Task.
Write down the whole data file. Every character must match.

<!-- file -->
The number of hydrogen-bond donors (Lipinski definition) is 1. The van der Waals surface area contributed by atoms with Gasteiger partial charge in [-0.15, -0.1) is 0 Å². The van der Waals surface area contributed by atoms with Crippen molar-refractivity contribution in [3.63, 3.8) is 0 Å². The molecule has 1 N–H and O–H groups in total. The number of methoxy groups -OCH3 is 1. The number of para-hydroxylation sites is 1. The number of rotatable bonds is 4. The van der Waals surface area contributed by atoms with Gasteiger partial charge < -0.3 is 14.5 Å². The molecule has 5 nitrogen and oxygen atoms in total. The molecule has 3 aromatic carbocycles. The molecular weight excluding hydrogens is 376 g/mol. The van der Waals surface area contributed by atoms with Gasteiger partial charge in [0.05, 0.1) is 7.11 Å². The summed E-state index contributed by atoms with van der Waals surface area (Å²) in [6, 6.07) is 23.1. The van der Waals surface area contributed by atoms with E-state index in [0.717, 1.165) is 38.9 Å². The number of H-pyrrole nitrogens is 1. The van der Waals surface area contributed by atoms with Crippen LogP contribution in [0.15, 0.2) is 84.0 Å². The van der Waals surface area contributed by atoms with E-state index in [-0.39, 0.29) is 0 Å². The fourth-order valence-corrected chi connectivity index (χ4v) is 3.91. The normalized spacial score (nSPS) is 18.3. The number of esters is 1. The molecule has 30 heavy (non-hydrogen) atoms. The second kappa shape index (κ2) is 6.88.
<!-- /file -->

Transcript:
The number of hydrogen-bond donors (Lipinski definition) is 1. The van der Waals surface area contributed by atoms with Gasteiger partial charge in [-0.15, -0.1) is 0 Å². The van der Waals surface area contributed by atoms with Crippen molar-refractivity contribution in [3.63, 3.8) is 0 Å². The molecule has 1 N–H and O–H groups in total. The number of methoxy groups -OCH3 is 1. The number of para-hydroxylation sites is 1. The number of rotatable bonds is 4. The van der Waals surface area contributed by atoms with Gasteiger partial charge < -0.3 is 14.5 Å². The molecule has 5 nitrogen and oxygen atoms in total. The molecule has 3 aromatic carbocycles. The molecular weight excluding hydrogens is 376 g/mol. The van der Waals surface area contributed by atoms with Gasteiger partial charge in [0.05, 0.1) is 7.11 Å². The summed E-state index contributed by atoms with van der Waals surface area (Å²) in [6, 6.07) is 23.1. The van der Waals surface area contributed by atoms with E-state index in [0.717, 1.165) is 38.9 Å². The number of H-pyrrole nitrogens is 1. The van der Waals surface area contributed by atoms with Crippen LogP contribution in [0.15, 0.2) is 84.0 Å². The van der Waals surface area contributed by atoms with E-state index in [-0.39, 0.29) is 0 Å². The fourth-order valence-corrected chi connectivity index (χ4v) is 3.91. The normalized spacial score (nSPS) is 18.3. The number of esters is 1. The molecule has 30 heavy (non-hydrogen) atoms. The second kappa shape index (κ2) is 6.88.